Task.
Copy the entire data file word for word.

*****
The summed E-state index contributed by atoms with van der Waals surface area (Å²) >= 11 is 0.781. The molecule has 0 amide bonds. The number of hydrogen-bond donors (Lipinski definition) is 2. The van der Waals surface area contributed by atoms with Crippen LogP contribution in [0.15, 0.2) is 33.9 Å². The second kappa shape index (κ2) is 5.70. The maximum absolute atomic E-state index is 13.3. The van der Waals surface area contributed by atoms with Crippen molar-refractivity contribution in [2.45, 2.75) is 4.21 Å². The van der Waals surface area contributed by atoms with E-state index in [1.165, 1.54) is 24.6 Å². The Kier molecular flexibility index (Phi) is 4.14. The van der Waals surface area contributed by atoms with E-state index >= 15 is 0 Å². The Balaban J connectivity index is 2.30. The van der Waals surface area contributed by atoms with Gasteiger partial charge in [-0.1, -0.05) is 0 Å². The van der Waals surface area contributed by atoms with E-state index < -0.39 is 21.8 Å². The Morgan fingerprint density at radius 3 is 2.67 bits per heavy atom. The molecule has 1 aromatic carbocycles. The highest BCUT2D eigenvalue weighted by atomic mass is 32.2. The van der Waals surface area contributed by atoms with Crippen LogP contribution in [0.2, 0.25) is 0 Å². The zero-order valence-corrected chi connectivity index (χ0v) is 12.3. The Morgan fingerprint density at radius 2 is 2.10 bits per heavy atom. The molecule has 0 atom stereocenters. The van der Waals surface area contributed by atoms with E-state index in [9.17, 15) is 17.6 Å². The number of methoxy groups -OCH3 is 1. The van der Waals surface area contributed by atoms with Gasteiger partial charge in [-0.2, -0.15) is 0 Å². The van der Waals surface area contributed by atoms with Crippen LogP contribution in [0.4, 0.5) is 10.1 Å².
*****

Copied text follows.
The summed E-state index contributed by atoms with van der Waals surface area (Å²) >= 11 is 0.781. The molecule has 0 amide bonds. The number of hydrogen-bond donors (Lipinski definition) is 2. The van der Waals surface area contributed by atoms with Crippen LogP contribution in [0.15, 0.2) is 33.9 Å². The second kappa shape index (κ2) is 5.70. The maximum absolute atomic E-state index is 13.3. The van der Waals surface area contributed by atoms with Crippen molar-refractivity contribution in [2.45, 2.75) is 4.21 Å². The van der Waals surface area contributed by atoms with E-state index in [1.165, 1.54) is 24.6 Å². The Kier molecular flexibility index (Phi) is 4.14. The van der Waals surface area contributed by atoms with E-state index >= 15 is 0 Å². The Balaban J connectivity index is 2.30. The van der Waals surface area contributed by atoms with Gasteiger partial charge in [-0.1, -0.05) is 0 Å². The van der Waals surface area contributed by atoms with E-state index < -0.39 is 21.8 Å². The Morgan fingerprint density at radius 3 is 2.67 bits per heavy atom. The molecule has 1 aromatic carbocycles. The highest BCUT2D eigenvalue weighted by atomic mass is 32.2. The van der Waals surface area contributed by atoms with Crippen LogP contribution in [0.2, 0.25) is 0 Å². The zero-order valence-corrected chi connectivity index (χ0v) is 12.3. The Morgan fingerprint density at radius 2 is 2.10 bits per heavy atom. The molecule has 0 atom stereocenters. The van der Waals surface area contributed by atoms with E-state index in [9.17, 15) is 17.6 Å². The number of methoxy groups -OCH3 is 1. The van der Waals surface area contributed by atoms with Gasteiger partial charge in [-0.2, -0.15) is 0 Å². The van der Waals surface area contributed by atoms with Crippen LogP contribution in [0.4, 0.5) is 10.1 Å².